Hudson County is the smallest and most urban county in northeastern New Jersey, and sixth most densely populated in the United States. Located on two peninsulas between the Hudson, Hackensack, and Passaic rivers it has, while being in the midst of the New York City metropolitan area, a distinct history and character from either the city across from which it sits and the rest of the state on the other side of the New Jersey Meadowlands, and is often overlooked by both. The thirteen municipalities which comprise Hudson often share borders that are city streets where the demarcation is barely, if at all noted. Since its beginnings in the 17th century the region has been home to waves of immigrants, making it one of ethnically diverse in America.
- 1 Bayonne — a typical working class town
- 2 Harrison — Close-knit community, fourth smallest town in Hudson County in terms of area and population density. Includes Kearny.
- 3 Hoboken — Tree-lined streets with well-preserved brownstones typify this former dockworkers' town overlooking the Hudson. Yuppies are taking over Hoboken's old Italian and Irish neighborhoods, but the city still has the highest number of bars per square mile in the country! Birthplace of Frank Sinatra and the location of the world's first baseball game.
- 4 Jersey City — Directly across the Hudson River from downtown Manhattan, New Jersey's second largest city is undergoing a large-scale urban renaissance attracting a large yuppie population. The development of commercial skyscrapers in the Newport and Paulus Hook areas earned the city the nickname of "Wall Street West." Known for its ethnic diversity, Jersey City is becoming an increasingly cosmopolitan area.
- 5 Secaucus
- 6 Union City — The most densely populated city in the United States. A Hispanic district of Hudson county that has wonderful parks and food. Including North Bergen.
- 7 Weehawken — A hamlet atop the Hudson Palisades offering stunning views of the Hudson River and NY skyline.
- 8 Kearny — Second smallest town in Hudson County. Named after General Philip Kearny, who died in the Battle of Chantilly. Most of Kearny is industrialized by the two drawbridges at exit 15e on the NJ Turnpike
Most people enter Hudson County either through the Bayonne Bridge from Staten Island. The New Jersey Turnpike is another option, as the county is accessible through its Newark Bay Extension (exits 14-14c) from Manhattan, and the Eastern Spur (exits 15e, 15x, 16e, & 18e) from elsewhere across New Jersey. Alternatively, you can arrive via U.S. Route 1 from the Pulaski Skyway in Newark or Tonelle Ave in nearby Bergen County, or NJ-495 from the Meadowlands or the Lincoln Tunnel.
The closest airport without question is Newark Liberty International Airport. From here, you can either buy a rental and follow the driving directions, or take a PATH train to Jersey City (stop at either Journal Square or Exchange Place).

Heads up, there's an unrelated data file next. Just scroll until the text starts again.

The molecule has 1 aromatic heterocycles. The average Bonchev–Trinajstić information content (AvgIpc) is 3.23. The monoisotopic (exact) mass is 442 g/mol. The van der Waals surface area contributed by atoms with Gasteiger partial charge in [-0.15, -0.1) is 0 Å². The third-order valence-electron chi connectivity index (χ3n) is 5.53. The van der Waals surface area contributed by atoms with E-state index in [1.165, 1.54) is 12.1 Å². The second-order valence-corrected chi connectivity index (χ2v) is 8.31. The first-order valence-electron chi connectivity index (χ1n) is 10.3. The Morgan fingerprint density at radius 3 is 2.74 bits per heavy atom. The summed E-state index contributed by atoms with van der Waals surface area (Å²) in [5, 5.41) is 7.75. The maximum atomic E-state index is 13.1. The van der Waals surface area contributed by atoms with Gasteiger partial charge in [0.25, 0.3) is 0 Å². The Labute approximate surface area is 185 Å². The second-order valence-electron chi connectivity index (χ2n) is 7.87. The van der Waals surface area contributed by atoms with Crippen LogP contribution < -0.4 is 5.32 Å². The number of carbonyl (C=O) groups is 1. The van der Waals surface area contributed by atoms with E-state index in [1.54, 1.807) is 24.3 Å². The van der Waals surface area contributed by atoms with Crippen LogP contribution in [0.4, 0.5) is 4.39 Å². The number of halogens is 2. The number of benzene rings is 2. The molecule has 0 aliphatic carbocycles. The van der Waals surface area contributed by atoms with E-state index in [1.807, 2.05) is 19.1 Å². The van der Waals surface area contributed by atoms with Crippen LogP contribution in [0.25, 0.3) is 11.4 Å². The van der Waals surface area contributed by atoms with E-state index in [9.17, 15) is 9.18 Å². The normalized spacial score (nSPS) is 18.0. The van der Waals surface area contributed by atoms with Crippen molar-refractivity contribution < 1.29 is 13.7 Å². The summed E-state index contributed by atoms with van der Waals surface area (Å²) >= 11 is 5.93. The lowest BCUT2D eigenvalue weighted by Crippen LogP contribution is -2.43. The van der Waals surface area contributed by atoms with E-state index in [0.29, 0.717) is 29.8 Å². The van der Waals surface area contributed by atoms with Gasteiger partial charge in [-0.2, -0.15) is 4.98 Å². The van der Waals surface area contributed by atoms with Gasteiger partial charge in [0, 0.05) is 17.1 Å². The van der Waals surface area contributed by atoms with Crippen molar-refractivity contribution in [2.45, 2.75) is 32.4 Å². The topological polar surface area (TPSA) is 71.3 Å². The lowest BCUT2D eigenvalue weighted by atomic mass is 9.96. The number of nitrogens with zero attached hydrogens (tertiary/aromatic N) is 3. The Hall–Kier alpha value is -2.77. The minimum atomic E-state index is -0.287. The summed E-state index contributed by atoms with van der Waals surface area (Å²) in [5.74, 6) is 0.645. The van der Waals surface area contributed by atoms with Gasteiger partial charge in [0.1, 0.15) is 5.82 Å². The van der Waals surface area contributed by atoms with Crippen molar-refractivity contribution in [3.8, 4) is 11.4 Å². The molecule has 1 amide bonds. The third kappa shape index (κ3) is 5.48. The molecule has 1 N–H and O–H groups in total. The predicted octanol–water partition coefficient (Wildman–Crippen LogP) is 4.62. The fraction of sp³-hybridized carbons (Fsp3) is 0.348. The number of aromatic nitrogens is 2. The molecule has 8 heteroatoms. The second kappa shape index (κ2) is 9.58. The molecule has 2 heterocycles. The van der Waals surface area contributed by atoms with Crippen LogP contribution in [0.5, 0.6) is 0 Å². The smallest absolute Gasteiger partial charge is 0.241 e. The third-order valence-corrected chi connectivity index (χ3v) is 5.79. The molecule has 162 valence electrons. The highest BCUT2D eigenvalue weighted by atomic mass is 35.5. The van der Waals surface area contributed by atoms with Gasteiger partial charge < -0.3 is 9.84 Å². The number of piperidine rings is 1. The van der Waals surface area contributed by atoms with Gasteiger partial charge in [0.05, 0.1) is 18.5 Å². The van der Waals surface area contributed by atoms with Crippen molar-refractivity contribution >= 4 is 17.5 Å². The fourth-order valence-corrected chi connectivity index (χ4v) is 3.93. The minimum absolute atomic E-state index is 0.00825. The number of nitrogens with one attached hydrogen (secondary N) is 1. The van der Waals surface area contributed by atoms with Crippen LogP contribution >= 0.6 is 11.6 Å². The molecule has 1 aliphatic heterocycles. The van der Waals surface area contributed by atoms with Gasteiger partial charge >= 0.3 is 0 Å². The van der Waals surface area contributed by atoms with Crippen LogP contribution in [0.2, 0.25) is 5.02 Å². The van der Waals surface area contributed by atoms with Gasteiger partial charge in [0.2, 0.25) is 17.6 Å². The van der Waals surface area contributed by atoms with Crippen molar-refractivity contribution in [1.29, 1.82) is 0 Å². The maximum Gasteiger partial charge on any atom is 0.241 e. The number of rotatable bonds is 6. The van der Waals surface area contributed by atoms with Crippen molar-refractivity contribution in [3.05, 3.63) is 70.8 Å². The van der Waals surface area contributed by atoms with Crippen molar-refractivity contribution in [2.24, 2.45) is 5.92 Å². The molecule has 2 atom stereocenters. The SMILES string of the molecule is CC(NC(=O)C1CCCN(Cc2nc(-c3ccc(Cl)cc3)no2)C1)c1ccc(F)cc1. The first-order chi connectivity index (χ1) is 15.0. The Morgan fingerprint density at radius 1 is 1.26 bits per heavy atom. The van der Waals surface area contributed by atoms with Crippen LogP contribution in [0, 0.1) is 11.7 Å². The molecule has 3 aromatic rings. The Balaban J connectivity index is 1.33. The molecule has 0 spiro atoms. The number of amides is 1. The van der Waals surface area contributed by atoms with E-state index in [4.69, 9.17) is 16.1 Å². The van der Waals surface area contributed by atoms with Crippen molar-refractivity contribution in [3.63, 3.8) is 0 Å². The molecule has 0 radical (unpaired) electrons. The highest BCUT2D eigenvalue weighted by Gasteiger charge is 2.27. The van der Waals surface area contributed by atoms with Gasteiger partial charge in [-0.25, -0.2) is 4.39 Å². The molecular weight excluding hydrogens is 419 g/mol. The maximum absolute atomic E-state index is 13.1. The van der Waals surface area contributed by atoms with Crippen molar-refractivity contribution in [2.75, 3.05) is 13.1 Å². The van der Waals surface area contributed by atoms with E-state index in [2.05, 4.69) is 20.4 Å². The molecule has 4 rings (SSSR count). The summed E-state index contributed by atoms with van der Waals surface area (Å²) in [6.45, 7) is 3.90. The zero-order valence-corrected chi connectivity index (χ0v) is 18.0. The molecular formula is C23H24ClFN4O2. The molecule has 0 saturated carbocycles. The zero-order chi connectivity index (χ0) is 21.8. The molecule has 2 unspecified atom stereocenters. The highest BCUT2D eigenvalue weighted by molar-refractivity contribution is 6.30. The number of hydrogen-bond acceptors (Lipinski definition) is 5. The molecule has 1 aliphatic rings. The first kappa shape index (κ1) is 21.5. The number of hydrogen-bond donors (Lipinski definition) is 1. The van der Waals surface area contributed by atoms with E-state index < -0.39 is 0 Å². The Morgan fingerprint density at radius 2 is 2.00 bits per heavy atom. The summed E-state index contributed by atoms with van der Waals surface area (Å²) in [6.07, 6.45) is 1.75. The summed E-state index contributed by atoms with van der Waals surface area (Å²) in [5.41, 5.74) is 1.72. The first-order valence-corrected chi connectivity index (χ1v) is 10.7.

The busiest bus terminals in Hudson County, and the one's you most likely will arrive by are Jersey City's Journal Square terminal, Secaucus' Frank Lautenberg Terminal, and Hoboken's Lackawanna Terminal. The Secaucus and Hoboken terminals are serviced by NJ Transit while the Journal Square terminal is owned by the Port Authority of New York and New Jersey (PATH/PAYNJ). Two of the Journal Square terminal's train routes, along with a bus route go to the Lackawanna Terminal. It's important to remember although some of the train routes for Secaucus' terminal go to Hoboken, not all of them will.
Traversed north and south by both the Eastern and Western spurs of the New Jersey Turnpike (I95), and US routes 1 and 9; and east and west by State Rt 3/ I495 in the North and State Rt 7 and Rt 78 to the south, It is split between adjoined towns east and west of the Meadowlands and Hackensack River. To the east of the Hackensack, Jersey City, Bayonne, Hoboken and several other towns that border the Hudson and connect via tunnels to New York City Lincoln Tunnel on I495, Holland Tunnel feeding from the NJ Turnpike Extension exit 14C and Routes 1 and 9. In the middle, centered in the Meadowlands area is Secaucus, the site of the Meadowlands Entertainment complex including the MetLife Stadium which is home to the New York NFL Giants and Jets teams. To the west of the Hackensack in West Hudson are (from South to North), Harrison, East Newark and Kearny, bordering the Passaic River to the West. Extensive commuter train service via NJ Transit and the PATH system serve most of the county.
Jersey City, Hoboken, Union City, Weehawken and Harrison are among the most "walking" and public transport friendly municipalities in New Jersey, and a wide choice of hotels, motels and other accommodations exist throughout the area.
Jersey City has several places to visit. Lincoln Park offers historic monuments and a lot of nature trails. Liberty Science Center is home to the largest planetarium in the Americas. Liberty State Park is famous for its panoramic vistas of most of the New York City boroughs, and the historic CRRNJ Terminal which houses the ferry to the Statue of Liberty. Loews Jersey Theater is the only Loews theater built outside of New York. Skyway Memorial Park commemorating COVID-19 victms of New Jersey will open in 2023.
In Bayonne, see the Tear Drop Memorial to the struggle against world terrorism, and the Bayonne Bridge, which is the third largest suspension bridge in the world.
In Hoboken, see the Erie-Lackawanna Terminal one of the USA's busiest terminals. The Hoboken Historical Museum has exhibits about the history of Hoboken from Dutch colonization to now.
Union City's Bergenline Ave is known for its predominantly Cuban population.
In Weehawken, you can see the Hamilton-Burr Monument where Secretary of State Alexander Hamilton was killed in a duel.